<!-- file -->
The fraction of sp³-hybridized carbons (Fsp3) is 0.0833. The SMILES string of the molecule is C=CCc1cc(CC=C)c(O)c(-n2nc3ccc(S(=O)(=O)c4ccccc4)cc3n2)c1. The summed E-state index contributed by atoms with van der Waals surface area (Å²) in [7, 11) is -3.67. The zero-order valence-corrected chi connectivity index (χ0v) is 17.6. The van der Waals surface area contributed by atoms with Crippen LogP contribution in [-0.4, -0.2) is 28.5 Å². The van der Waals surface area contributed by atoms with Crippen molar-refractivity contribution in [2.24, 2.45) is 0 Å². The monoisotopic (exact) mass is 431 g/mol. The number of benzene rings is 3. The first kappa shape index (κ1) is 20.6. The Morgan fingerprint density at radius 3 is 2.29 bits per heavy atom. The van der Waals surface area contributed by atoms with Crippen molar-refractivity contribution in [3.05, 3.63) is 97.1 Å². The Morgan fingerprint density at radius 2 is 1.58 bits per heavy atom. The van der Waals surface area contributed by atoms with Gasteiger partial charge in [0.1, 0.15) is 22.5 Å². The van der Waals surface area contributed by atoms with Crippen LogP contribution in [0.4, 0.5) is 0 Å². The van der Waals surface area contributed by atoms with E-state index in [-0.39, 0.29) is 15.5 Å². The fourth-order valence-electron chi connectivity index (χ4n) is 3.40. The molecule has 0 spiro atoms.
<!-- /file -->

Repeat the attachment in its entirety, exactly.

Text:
The fraction of sp³-hybridized carbons (Fsp3) is 0.0833. The SMILES string of the molecule is C=CCc1cc(CC=C)c(O)c(-n2nc3ccc(S(=O)(=O)c4ccccc4)cc3n2)c1. The summed E-state index contributed by atoms with van der Waals surface area (Å²) in [7, 11) is -3.67. The zero-order valence-corrected chi connectivity index (χ0v) is 17.6. The van der Waals surface area contributed by atoms with Crippen LogP contribution in [-0.4, -0.2) is 28.5 Å². The van der Waals surface area contributed by atoms with Crippen molar-refractivity contribution in [2.24, 2.45) is 0 Å². The monoisotopic (exact) mass is 431 g/mol. The number of benzene rings is 3. The first kappa shape index (κ1) is 20.6. The Morgan fingerprint density at radius 3 is 2.29 bits per heavy atom. The van der Waals surface area contributed by atoms with Crippen molar-refractivity contribution in [3.05, 3.63) is 97.1 Å². The Morgan fingerprint density at radius 2 is 1.58 bits per heavy atom. The van der Waals surface area contributed by atoms with Gasteiger partial charge in [0.1, 0.15) is 22.5 Å². The van der Waals surface area contributed by atoms with Crippen LogP contribution in [0.4, 0.5) is 0 Å². The van der Waals surface area contributed by atoms with E-state index in [-0.39, 0.29) is 15.5 Å². The fourth-order valence-electron chi connectivity index (χ4n) is 3.40. The molecule has 0 spiro atoms.